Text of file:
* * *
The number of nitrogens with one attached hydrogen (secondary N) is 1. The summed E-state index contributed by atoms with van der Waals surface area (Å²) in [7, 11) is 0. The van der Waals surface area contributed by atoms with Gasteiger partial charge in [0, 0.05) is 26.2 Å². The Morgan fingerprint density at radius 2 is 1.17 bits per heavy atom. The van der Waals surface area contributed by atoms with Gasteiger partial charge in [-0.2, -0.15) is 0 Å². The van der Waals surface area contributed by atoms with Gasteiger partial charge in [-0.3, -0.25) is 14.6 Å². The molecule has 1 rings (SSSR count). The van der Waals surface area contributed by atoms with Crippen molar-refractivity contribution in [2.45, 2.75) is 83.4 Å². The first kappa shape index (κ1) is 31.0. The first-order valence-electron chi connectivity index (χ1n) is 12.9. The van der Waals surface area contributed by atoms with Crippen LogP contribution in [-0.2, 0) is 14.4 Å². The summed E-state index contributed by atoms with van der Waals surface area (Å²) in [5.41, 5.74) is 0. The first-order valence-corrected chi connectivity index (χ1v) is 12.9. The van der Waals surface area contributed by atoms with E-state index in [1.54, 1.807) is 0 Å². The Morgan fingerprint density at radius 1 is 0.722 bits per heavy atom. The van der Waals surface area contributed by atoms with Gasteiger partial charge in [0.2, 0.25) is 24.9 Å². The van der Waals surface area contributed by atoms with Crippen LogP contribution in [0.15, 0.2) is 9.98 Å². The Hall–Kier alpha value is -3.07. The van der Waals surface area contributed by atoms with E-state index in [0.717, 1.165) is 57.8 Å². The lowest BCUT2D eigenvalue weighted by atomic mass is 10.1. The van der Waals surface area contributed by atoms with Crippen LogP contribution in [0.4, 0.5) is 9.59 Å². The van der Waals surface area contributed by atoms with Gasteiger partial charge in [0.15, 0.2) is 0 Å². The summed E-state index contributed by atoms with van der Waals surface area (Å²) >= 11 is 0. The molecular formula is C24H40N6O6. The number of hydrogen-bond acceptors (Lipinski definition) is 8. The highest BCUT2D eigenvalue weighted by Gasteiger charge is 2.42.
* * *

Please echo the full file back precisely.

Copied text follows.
The number of nitrogens with one attached hydrogen (secondary N) is 1. The summed E-state index contributed by atoms with van der Waals surface area (Å²) in [7, 11) is 0. The van der Waals surface area contributed by atoms with Gasteiger partial charge in [0, 0.05) is 26.2 Å². The Morgan fingerprint density at radius 2 is 1.17 bits per heavy atom. The van der Waals surface area contributed by atoms with Gasteiger partial charge in [-0.2, -0.15) is 0 Å². The van der Waals surface area contributed by atoms with Gasteiger partial charge in [-0.3, -0.25) is 14.6 Å². The molecule has 1 rings (SSSR count). The van der Waals surface area contributed by atoms with Crippen molar-refractivity contribution in [2.45, 2.75) is 83.4 Å². The first kappa shape index (κ1) is 31.0. The first-order valence-electron chi connectivity index (χ1n) is 12.9. The van der Waals surface area contributed by atoms with Crippen LogP contribution in [-0.2, 0) is 14.4 Å². The summed E-state index contributed by atoms with van der Waals surface area (Å²) in [5.41, 5.74) is 0. The first-order valence-corrected chi connectivity index (χ1v) is 12.9. The van der Waals surface area contributed by atoms with E-state index in [1.54, 1.807) is 0 Å². The Morgan fingerprint density at radius 1 is 0.722 bits per heavy atom. The van der Waals surface area contributed by atoms with Gasteiger partial charge in [0.2, 0.25) is 24.9 Å². The van der Waals surface area contributed by atoms with Crippen LogP contribution in [0.15, 0.2) is 9.98 Å². The Hall–Kier alpha value is -3.07. The van der Waals surface area contributed by atoms with E-state index in [0.717, 1.165) is 57.8 Å². The lowest BCUT2D eigenvalue weighted by atomic mass is 10.1. The van der Waals surface area contributed by atoms with Crippen LogP contribution in [0.4, 0.5) is 9.59 Å². The van der Waals surface area contributed by atoms with Gasteiger partial charge in [0.15, 0.2) is 0 Å². The summed E-state index contributed by atoms with van der Waals surface area (Å²) >= 11 is 0. The molecular formula is C24H40N6O6. The number of hydrogen-bond acceptors (Lipinski definition) is 8. The highest BCUT2D eigenvalue weighted by Gasteiger charge is 2.42.